As it happens, Jeremy Corbyn has announced that housing is his personal policy priority for this election. He told the Guardian: “There are obviously many priorities but the crisis of housing and setting in train a housing programme that would build more council housing at socially affordable rents and ensuring there is proper regulation of the private rental sector is a very high priority for me.”


Watch Iain Duncan Smith rap some Eminem lyrics. Chuka Umunna doesn’t look impressed.


Given that today’s political news is red in tooth and claw, it’s somehow apt that fox hunting should rear its head again. The Daily Mirror has splashed its front page with a story that the red-coated killer toffs/harmless country sports enthusiasts (delete as appropriate) are plotting to use a May landslide to repeal Tony Blair’s ban on the practice.

The Mirror has got hold of a leaked email from Tory peer and chairman of the Council of Hunting Associations, Lord Mancroft, urging hunt masters to “mobilise supporters” and campaign for pro-hunting Tories in marginal seats. He says May’s huge lead in the opinion polls presents a “seminal moment” and “the chance we have been waiting for” to bring back the sport after a 12-year ban. ” A majority of 50 or more would give us a real opportunity for repeal of the Hunting Act.”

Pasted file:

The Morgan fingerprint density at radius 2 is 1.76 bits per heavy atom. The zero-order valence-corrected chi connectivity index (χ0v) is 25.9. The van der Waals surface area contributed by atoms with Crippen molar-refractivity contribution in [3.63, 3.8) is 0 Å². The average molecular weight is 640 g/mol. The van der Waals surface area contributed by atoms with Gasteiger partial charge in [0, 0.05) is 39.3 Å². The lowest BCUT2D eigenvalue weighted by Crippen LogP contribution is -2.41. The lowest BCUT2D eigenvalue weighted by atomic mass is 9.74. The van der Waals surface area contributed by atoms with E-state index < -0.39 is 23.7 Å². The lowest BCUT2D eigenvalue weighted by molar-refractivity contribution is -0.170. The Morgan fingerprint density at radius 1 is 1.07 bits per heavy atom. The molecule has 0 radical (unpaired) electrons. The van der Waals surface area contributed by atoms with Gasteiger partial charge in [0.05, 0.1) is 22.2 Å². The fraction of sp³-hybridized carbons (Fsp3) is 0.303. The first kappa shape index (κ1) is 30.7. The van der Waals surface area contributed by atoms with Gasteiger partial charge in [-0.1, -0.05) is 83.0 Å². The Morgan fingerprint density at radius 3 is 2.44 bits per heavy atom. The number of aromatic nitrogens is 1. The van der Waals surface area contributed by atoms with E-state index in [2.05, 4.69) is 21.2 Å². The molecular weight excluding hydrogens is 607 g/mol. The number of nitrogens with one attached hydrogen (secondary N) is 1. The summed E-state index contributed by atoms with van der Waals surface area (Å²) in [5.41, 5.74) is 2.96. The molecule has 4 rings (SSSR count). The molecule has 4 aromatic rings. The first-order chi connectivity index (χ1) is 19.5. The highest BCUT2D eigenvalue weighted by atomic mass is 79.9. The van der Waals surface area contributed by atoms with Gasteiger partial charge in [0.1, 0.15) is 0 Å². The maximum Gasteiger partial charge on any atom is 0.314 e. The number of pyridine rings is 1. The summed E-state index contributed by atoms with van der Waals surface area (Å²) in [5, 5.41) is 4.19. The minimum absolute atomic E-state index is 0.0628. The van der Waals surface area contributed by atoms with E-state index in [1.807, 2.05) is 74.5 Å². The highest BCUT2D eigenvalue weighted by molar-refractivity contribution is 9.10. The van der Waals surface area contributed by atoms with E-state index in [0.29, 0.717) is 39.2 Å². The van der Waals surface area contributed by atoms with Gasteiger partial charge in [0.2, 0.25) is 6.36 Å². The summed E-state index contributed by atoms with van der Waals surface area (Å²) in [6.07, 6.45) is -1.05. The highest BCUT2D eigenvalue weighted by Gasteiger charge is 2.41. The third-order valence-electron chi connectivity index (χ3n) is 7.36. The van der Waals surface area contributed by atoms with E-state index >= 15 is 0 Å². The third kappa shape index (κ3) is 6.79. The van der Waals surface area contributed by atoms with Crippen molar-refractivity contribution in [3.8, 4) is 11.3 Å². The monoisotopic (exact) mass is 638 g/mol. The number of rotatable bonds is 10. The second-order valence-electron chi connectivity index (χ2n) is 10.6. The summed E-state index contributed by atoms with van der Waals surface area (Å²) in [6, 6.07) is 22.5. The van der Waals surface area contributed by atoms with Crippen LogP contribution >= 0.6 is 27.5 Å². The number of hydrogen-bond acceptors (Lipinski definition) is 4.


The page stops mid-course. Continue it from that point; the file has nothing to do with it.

Will Theresa May repeat Cameron’s 2015 pledge to have a free vote to repeal the act, a pledge he saw as a way of shoring up rural votes but didn’t seem keen on pursuing given the SNP’s opposition. The Mirror has dug up some May quotes from 2009 when she said: ”It’s not about the love of cruelty. It’s about a method of actually keeping fox numbers down.” Is her opinion poll lead big enough for her to ignore the rural lobbying and stick to the Tory ‘urban revival’ narrative? Let’s see.